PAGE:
Although international food prices have been declining since the price hikes in 2007–08, in many countries they are still higher than they were several years ago. If the global financial crisis and economic slowdown have eased some pressure on food prices, they have also significantly reduced purchasing power and income-earning opportunities for poor people. In developing countries, poor people often spend 50–70% of their income on food and have little capacity to adapt as prices rise and wages for unskilled labour fail to adjust accordingly. The financial crunch has lowered the real wages of workers, leading to rising unemployment and reduced household incomes. In addition, credit has been constrained and remittances from abroad – upon which many poor people rely for their livelihoods – have significantly dwindled.

Low-income countries, more integrated within world markets than in the past, are being hurt by the food and financial crises. According to the International Monetary Fund, low-income countries are particularly vulnerable to the global recession and financial shock in four areas: trade, foreign direct investment, international aid and remittances. Different countries, however, are affected in different ways. Declining terms of trade – or a decrease in the price of exports relative to that of imports – particularly hurts commodity exporters, while Latin American countries are most severely affected by falling remittances. Countries that suffer from alarming levels of hunger are also very vulnerable to the global recession – Burundi and the Democratic Republic of Congo being prime examples.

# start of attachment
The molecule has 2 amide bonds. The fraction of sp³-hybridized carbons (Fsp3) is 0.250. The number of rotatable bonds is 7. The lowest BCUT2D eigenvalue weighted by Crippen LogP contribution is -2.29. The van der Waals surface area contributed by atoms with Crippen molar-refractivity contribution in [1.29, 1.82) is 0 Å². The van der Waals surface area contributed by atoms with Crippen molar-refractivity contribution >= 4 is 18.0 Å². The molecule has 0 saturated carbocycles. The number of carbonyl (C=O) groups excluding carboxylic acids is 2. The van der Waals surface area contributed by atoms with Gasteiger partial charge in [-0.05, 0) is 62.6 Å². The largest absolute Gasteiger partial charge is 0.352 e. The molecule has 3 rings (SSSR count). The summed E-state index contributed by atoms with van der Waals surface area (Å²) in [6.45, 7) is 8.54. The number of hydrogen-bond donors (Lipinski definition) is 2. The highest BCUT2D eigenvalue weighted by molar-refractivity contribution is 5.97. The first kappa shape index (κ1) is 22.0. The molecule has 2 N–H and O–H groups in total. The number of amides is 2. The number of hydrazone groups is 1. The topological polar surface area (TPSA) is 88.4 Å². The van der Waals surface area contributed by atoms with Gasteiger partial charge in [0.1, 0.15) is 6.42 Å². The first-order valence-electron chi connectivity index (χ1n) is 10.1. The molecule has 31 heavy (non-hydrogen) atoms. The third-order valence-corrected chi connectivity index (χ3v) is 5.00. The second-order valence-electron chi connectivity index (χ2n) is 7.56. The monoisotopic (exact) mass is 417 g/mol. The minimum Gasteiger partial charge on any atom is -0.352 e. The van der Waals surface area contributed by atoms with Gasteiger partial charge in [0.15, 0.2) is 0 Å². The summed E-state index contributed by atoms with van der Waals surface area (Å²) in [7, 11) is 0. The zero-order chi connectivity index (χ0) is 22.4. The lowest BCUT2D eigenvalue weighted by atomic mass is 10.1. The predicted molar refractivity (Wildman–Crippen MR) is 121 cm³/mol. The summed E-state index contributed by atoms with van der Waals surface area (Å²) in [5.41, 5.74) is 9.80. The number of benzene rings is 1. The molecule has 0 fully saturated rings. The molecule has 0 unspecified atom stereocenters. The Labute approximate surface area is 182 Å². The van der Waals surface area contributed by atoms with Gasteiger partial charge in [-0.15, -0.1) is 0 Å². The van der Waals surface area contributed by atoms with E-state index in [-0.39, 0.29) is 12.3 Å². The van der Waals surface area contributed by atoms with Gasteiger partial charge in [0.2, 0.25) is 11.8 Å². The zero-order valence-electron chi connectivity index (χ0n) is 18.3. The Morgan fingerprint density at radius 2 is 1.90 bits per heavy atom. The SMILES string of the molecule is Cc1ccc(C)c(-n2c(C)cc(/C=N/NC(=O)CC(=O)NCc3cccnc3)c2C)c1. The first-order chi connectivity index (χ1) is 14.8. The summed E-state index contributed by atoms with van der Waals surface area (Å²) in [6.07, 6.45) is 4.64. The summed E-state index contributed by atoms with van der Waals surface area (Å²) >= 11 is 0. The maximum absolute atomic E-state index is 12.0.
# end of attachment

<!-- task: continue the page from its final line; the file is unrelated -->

Gender Inequality and the Impact on Women and Children

Women and children in developing countries are likely to suffer most from the food and financial crises. High and volatile food prices combined with lower incomes could prevent pregnant mothers, infants and children from getting the nutrition they need. When babies and young children are malnourished, they can suffer irreversible consequences in terms of their health, cognitive development and even productivity as adults.

To better assess the association between hunger and inequality, IFPRI compared the 2009 GHI rankings to the World Economic Forum’s 2008 Global Gender Gap Index. The latter measures the well-being of women relative to men by assessing economic participation and opportunity, including wage equality; educational access, attainment and literacy rates; political empowerment, such as the holding of key political posts at the national level; and health and survival, including life expectancy at birth.

South Asia scored poorly on both the GHI and Global Gender Gap Index. As gender gaps in educational attainment increase, GHI scores tend to rise as well, demonstrating once again that lack of access to education goes hand-in-hand with hunger and malnutrition. Among the South Asian countries included in the analysis, only Bangladesh and Sri Lanka have achieved the Millennium Development Goal target of gender parity in primary and secondary education enrolment rates, and gender inequities in literacy are also widespread in the region. In Pakistan, only 22% of girls complete primary school, compared with 47% for boys. Not surprisingly, the country has high rates of hunger and malnutrition, and is hampered by staggering inequalities between men and women.

Generally speaking, South Asian countries also had low rankings on indicators of health and survival. Moreover, rates of maternal mortality, which is closely linked to malnutrition, in the region are among the highest in the world. Women who are chronically malnourished are more likely to have difficulties during labour, and a mother’s poor nutrition can directly affect the health and nutrition of her children and babies.